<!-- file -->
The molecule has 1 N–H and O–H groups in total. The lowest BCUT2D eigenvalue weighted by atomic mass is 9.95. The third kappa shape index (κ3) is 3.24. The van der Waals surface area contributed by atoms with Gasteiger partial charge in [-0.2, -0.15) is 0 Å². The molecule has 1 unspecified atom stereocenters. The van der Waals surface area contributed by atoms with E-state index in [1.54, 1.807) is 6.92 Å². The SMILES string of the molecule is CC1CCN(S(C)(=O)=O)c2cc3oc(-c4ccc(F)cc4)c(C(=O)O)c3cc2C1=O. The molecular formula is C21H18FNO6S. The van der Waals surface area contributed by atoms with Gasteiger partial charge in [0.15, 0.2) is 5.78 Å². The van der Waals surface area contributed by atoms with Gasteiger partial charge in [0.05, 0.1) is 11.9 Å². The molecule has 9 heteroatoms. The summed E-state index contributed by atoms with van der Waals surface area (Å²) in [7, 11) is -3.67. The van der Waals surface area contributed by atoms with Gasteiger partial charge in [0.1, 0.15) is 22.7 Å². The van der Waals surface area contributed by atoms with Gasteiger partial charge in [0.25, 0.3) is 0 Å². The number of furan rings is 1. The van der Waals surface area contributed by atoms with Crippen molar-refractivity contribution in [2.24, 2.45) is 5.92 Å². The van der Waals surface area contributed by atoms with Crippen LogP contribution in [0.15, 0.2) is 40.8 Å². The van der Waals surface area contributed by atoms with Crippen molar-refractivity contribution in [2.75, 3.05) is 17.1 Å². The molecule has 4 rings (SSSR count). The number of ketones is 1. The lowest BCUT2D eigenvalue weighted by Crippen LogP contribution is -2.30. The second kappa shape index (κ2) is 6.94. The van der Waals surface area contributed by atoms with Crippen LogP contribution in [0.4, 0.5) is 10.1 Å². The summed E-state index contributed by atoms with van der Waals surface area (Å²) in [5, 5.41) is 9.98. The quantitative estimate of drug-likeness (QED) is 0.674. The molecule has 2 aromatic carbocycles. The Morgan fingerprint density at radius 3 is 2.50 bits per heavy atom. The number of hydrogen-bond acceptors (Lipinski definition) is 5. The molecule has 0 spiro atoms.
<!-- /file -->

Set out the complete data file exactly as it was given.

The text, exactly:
The molecule has 1 N–H and O–H groups in total. The lowest BCUT2D eigenvalue weighted by atomic mass is 9.95. The third kappa shape index (κ3) is 3.24. The van der Waals surface area contributed by atoms with Gasteiger partial charge in [-0.2, -0.15) is 0 Å². The molecule has 1 unspecified atom stereocenters. The van der Waals surface area contributed by atoms with E-state index in [1.54, 1.807) is 6.92 Å². The SMILES string of the molecule is CC1CCN(S(C)(=O)=O)c2cc3oc(-c4ccc(F)cc4)c(C(=O)O)c3cc2C1=O. The molecular formula is C21H18FNO6S. The van der Waals surface area contributed by atoms with Gasteiger partial charge in [0.15, 0.2) is 5.78 Å². The van der Waals surface area contributed by atoms with Gasteiger partial charge in [0.05, 0.1) is 11.9 Å². The molecule has 9 heteroatoms. The summed E-state index contributed by atoms with van der Waals surface area (Å²) in [7, 11) is -3.67. The van der Waals surface area contributed by atoms with Gasteiger partial charge in [0.1, 0.15) is 22.7 Å². The van der Waals surface area contributed by atoms with Gasteiger partial charge in [0.25, 0.3) is 0 Å². The number of furan rings is 1. The van der Waals surface area contributed by atoms with Crippen molar-refractivity contribution in [2.24, 2.45) is 5.92 Å². The van der Waals surface area contributed by atoms with Crippen LogP contribution in [0.15, 0.2) is 40.8 Å². The van der Waals surface area contributed by atoms with Crippen molar-refractivity contribution in [2.75, 3.05) is 17.1 Å². The molecule has 4 rings (SSSR count). The number of ketones is 1. The lowest BCUT2D eigenvalue weighted by Crippen LogP contribution is -2.30. The second kappa shape index (κ2) is 6.94. The van der Waals surface area contributed by atoms with Crippen LogP contribution in [0.4, 0.5) is 10.1 Å². The summed E-state index contributed by atoms with van der Waals surface area (Å²) in [5, 5.41) is 9.98. The quantitative estimate of drug-likeness (QED) is 0.674. The molecule has 2 aromatic carbocycles. The Morgan fingerprint density at radius 3 is 2.50 bits per heavy atom. The number of hydrogen-bond acceptors (Lipinski definition) is 5. The molecule has 0 spiro atoms.